Thanksgiving without pie borders on the unthinkable. If you are afraid of making pie crust or just short on time, Cheryl Day of Back in the Day Bakery in Savannah, Ga., has a solution: a shortcut, press-in crust, no rolling or chilling required.
Lynne Rossetto Kasper: I want to know what's on your Thanksgiving table when it comes to dessert?
Cheryl Day: When it comes to dessert, it's all about the pie in our house. Pecan pie and sweet potato pie are my two favorites.
I do a bourbon pecan pie. My special ingredient is sorghum, which is very popular. I grew up eating it. It's a cross between a caramelized molasses and honey -- that's how I would describe it -- and it is delicious. Use a little bit of sorghum as you would use a little bit of molasses in a recipe. It just works out really great. I actually do that in both of those pies.
LRK: Sorghum goes into the sweet potato pie too?
LRK: How do you do your sweet potato pie? Do you add cream to the potatoes? What's the filling like?
CD: Actually I do -- I add cream and all kinds of spices. To me it's all about the spices and the eggs. You have the basic stuff, cream and eggs, but I love playing with flavors. I think a lot of times people are afraid to play with flavors, but I just really love to do that. Add everything from cardamom and ginger to allspice and cloves -- all the good stuff that reminds you of Thanksgiving.
LRK: That would be wonderful with sweet potato. The sweet potatoes are pureed, then you essentially are making it the way you make a pumpkin pie -- you make a custard?
CD: Exactly like a pumpkin pie. The only thing is that a lot of people don't process their pumpkins. You do have to bake the potato first -- that's the only thing that you have to do -- but you can prepare in advance to do that so it works out great.
LRK: Now we get to the thing that spooks so many people at this time of year. Tell me about your pie crust. What do you do and what are the secrets?
CD: I do have a lot of secrets, but here's the thing: I do a couple of different crusts. There's one that I do that is an old-fashioned, flaky crust that you do need a rolling pin, all that good stuff and a little bit of skill I would say.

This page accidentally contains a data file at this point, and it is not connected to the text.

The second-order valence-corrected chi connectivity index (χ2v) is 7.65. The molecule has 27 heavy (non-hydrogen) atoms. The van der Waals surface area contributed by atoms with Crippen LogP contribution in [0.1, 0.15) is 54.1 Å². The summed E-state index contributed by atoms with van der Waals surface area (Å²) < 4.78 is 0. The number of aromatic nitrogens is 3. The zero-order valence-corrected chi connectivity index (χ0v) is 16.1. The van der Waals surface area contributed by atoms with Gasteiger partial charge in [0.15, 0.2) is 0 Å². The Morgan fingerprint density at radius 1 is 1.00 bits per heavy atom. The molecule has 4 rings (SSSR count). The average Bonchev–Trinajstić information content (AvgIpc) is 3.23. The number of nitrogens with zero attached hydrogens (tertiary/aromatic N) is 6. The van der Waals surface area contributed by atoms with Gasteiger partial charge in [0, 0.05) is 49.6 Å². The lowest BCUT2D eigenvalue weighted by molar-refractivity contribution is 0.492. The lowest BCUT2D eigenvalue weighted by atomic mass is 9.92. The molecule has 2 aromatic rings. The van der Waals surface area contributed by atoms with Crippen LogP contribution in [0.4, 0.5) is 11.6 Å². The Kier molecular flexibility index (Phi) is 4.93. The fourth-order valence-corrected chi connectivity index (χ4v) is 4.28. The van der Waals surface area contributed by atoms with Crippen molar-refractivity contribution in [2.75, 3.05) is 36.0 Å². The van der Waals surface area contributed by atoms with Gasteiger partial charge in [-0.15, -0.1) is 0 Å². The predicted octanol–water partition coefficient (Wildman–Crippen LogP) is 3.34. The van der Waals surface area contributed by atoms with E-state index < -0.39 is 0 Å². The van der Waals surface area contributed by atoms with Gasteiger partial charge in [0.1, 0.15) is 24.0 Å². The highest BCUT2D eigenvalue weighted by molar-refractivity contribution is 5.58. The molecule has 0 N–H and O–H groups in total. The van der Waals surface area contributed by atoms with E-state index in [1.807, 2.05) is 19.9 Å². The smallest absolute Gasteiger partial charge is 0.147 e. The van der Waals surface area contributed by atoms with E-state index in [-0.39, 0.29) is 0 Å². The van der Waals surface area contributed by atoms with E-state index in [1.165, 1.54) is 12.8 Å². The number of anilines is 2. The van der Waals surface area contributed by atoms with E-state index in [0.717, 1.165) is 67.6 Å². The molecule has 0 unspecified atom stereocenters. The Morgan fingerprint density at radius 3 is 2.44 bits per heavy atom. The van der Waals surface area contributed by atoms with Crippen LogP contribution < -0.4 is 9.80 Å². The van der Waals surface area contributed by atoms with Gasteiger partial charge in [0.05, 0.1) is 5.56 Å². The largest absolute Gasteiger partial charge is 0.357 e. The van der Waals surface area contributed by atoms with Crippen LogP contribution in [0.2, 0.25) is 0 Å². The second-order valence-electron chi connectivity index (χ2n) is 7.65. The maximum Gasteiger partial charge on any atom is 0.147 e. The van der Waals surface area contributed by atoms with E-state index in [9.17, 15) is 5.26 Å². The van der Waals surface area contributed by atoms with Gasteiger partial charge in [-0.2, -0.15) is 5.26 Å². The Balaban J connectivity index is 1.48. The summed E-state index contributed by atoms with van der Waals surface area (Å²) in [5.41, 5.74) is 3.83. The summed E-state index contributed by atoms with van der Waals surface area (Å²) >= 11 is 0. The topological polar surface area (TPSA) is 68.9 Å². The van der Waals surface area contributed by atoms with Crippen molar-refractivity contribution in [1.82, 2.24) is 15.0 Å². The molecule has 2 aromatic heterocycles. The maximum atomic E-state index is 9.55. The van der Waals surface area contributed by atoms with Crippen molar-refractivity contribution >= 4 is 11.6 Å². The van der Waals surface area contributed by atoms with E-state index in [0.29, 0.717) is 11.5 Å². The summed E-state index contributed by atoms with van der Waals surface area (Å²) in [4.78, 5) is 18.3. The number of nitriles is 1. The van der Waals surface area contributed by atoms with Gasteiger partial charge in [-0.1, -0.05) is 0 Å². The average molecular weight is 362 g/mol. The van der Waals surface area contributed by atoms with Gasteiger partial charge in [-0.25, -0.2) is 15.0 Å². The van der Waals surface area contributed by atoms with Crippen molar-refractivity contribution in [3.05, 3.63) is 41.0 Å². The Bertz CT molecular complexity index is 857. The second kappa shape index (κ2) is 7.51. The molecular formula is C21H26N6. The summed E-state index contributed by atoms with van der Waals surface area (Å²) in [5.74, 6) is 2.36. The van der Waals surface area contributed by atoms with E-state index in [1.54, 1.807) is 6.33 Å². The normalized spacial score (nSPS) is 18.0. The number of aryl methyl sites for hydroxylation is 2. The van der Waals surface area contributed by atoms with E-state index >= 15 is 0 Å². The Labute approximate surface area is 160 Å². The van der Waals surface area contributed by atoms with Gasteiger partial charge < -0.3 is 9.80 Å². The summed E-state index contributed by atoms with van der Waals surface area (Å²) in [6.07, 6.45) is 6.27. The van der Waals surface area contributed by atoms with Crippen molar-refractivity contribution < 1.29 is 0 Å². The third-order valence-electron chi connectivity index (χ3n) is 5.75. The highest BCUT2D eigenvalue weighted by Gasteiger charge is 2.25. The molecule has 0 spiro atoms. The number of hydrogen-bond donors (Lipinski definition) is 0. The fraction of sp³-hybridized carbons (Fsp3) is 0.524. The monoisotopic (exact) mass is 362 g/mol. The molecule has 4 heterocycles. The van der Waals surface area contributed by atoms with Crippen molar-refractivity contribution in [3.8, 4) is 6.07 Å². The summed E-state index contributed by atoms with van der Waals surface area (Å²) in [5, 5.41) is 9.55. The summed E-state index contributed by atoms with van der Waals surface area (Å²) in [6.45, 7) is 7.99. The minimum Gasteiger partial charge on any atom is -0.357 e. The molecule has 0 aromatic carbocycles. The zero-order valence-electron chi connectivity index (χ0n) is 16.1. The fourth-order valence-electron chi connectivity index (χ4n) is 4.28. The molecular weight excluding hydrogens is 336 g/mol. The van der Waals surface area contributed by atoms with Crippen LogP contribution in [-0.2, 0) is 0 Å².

But then I decided that I wanted to make fearless pie bakers, so I came up with a crust that is a press-in pie crust. But no one will ever know because you can crimp the edges or pinch them with a fork. It's flaky just like a regular, old-fashioned crust that you have to roll. That's something that I'd like to recommend to people especially if there's that fear of making a pie crust.
LRK: Can you walk us through this press-in pie crust?
CD: I actually call it a shortcut pie crust. Basically all you do is throw all of your dry ingredients into the bowl: the flour, the sugar and the salt. Then you have melted butter and with a fork, kind of like how you would do a graham cracker crust, you'll just mix it together until it looks moist and crumbly.
Then all you're going to do -- it's so funny to even say it really is a shortcut -- is you just dump that into your pie pan. Then you'll press it out just going up the sides. The great cheat is that you can actually crimp the edges or make them really decorative and rustic. There you have it.
LRK: That's it?
CD: That's it. I have two ways of doing it: sometimes I'll use brown sugar and sometimes I'll use granulated sugar. But I tend to go for brown sugar this time of year just because I love that extra molasses.
LRK: You can throw spices in there too, right?
CD: You could do whatever you want.
LRK: That is so brilliant.
CD: I just know from my experience that it has made a world of a difference with people -- at least them not being afraid. God forbid they get a store-bought crust. They don't have to now.
Lynne Rossetto Kasper has won numerous awards as host of The Splendid Table, including two James Beard Foundation Awards (1998, 2008) for Best National Radio Show on Food, five Clarion Awards (2007, 2008, 2009, 2010, 2014) from Women in Communication, and a Gracie Allen Award in 2000 for Best Syndicated Talk Show.